Aug 1, 1989

Ionic mitochondrial channels: characteristics and possible role in protein translocation

J P HenryM Thieffry


Most of the mitochondrial proteins are synthesized in the cytoplasm as precursors which are then translocated into the organelle. These precursors have a NH2-terminal extension which functions as a mitochondrial targeting signal. The import process through mitochondrial membranes is voltage-dependent; its mechanism is still unknown. Translocation has been proposed to occur through specific channels, thus, indicating the interest of the study of mitochondrial ionic channels. Two anion channels with different electrical characteristics have been described in the outer and the inner membranes. Using the technique of "Tip-Dip", we have shown the existence of a cation channel of large conductance in mitochondria. The characteristics of this channel differ from that of the other mitochondrial anion channels. A positively charged 13-residue synthetic peptide, with the sequence of the amino terminal extremity of the nuclear-coded subunit IV of yeast cytochrome C oxidase, induces a blockade of the cationic channel. From the characteristics of the blockade, it is likely that the channel could be permeable to the peptide. The specificity of this effect suggests that this channel might be involved in protein translocation.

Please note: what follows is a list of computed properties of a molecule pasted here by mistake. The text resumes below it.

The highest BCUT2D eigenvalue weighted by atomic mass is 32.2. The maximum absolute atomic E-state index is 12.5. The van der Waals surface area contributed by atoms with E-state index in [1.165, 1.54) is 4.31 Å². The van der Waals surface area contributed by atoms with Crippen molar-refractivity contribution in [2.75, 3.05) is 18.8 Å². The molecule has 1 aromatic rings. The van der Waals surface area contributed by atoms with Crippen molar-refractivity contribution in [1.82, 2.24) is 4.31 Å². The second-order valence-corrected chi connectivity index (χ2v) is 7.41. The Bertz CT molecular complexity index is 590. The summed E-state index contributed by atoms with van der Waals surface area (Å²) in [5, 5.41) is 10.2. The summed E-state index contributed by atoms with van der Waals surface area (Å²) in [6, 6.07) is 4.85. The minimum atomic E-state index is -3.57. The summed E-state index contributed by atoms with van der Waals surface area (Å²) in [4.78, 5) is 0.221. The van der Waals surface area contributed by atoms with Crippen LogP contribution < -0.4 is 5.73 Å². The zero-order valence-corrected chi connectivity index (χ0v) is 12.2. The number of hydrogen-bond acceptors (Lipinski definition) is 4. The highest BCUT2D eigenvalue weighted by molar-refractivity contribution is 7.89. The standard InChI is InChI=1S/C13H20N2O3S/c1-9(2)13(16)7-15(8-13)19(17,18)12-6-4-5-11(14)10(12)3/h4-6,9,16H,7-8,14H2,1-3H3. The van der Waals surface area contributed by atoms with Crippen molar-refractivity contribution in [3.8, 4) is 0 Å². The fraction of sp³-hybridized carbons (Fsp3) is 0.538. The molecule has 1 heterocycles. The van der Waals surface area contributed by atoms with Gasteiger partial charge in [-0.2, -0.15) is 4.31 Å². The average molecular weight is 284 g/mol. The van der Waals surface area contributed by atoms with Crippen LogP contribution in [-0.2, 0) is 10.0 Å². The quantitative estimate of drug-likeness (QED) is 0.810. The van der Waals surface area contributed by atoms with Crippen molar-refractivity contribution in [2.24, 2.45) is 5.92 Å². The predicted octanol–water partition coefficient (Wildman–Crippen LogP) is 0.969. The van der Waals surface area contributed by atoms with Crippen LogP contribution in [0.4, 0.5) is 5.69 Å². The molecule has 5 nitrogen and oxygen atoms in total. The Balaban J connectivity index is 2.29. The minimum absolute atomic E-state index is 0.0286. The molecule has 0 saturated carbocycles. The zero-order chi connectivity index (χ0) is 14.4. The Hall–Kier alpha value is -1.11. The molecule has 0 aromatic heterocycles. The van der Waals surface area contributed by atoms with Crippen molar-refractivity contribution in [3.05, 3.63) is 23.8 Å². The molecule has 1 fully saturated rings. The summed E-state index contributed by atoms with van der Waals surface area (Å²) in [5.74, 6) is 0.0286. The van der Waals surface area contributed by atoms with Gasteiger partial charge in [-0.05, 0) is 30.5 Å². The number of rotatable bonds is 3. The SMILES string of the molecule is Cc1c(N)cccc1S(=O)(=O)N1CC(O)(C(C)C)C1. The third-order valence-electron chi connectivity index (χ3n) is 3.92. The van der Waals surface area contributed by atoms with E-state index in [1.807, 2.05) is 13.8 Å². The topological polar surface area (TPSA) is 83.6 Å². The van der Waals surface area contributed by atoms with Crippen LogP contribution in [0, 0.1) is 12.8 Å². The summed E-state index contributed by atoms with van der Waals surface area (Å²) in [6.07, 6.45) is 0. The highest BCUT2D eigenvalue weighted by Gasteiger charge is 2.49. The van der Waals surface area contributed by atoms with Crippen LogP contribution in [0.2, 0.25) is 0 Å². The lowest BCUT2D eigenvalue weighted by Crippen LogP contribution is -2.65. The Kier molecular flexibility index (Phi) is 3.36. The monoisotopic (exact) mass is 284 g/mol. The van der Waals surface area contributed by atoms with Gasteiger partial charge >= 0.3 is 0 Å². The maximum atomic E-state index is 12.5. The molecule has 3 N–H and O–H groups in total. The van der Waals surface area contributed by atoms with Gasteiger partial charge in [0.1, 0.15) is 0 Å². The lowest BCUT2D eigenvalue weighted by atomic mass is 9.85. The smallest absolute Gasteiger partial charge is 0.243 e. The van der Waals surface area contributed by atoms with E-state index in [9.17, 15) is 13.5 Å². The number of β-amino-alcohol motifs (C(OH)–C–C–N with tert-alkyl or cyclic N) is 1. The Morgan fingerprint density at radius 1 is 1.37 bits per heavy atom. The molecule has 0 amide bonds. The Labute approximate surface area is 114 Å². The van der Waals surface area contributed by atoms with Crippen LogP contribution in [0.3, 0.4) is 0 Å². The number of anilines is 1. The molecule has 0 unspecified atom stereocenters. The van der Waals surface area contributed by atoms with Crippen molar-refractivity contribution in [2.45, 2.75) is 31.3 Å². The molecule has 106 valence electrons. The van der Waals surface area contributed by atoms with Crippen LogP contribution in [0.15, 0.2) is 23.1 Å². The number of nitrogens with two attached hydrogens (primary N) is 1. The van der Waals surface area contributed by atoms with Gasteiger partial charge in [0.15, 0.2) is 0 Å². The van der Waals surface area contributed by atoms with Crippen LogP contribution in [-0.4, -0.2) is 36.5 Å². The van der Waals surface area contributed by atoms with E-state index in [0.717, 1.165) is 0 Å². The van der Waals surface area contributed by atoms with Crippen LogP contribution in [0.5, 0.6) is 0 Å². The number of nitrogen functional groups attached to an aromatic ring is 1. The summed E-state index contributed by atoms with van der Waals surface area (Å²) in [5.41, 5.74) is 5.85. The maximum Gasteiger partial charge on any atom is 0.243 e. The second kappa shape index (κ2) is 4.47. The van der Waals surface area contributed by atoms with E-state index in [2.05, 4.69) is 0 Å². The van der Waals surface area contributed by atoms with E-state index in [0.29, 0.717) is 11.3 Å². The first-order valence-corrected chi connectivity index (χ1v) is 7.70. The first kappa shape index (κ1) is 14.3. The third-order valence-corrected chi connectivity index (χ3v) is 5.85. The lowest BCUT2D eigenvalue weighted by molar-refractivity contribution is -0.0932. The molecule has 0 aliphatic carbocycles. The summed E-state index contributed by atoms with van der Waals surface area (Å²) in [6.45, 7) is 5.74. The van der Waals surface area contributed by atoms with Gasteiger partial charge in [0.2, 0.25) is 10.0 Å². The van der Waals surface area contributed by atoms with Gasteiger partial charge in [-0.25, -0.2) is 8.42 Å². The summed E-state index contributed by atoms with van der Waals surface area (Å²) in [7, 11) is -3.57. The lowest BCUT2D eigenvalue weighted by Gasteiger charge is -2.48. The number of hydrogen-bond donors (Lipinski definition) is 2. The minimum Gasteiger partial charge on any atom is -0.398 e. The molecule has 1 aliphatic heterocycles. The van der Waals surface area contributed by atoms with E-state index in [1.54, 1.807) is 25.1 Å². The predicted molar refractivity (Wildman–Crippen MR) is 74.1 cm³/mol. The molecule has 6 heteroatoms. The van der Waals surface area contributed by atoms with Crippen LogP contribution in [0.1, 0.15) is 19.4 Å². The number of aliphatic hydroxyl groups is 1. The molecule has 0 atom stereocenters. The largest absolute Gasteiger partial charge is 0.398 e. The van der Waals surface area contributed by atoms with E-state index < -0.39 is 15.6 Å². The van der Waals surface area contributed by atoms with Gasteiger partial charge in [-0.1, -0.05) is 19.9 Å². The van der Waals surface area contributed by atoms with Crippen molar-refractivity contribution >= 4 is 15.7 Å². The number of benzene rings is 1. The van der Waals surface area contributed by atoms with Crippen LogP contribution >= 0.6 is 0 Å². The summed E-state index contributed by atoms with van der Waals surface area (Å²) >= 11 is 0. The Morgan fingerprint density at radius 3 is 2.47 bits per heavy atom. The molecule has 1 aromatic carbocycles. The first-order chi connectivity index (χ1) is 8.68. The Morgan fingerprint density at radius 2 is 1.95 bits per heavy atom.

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Mentioned in this Paper

Cytochrome C Oxidase
Tissue Membrane
Mitochondrial Membranes
Limb Structure
Ion Channel
Mitochondrial Import Sequence
Mitochondrial Proteins
Intracellular Translocation

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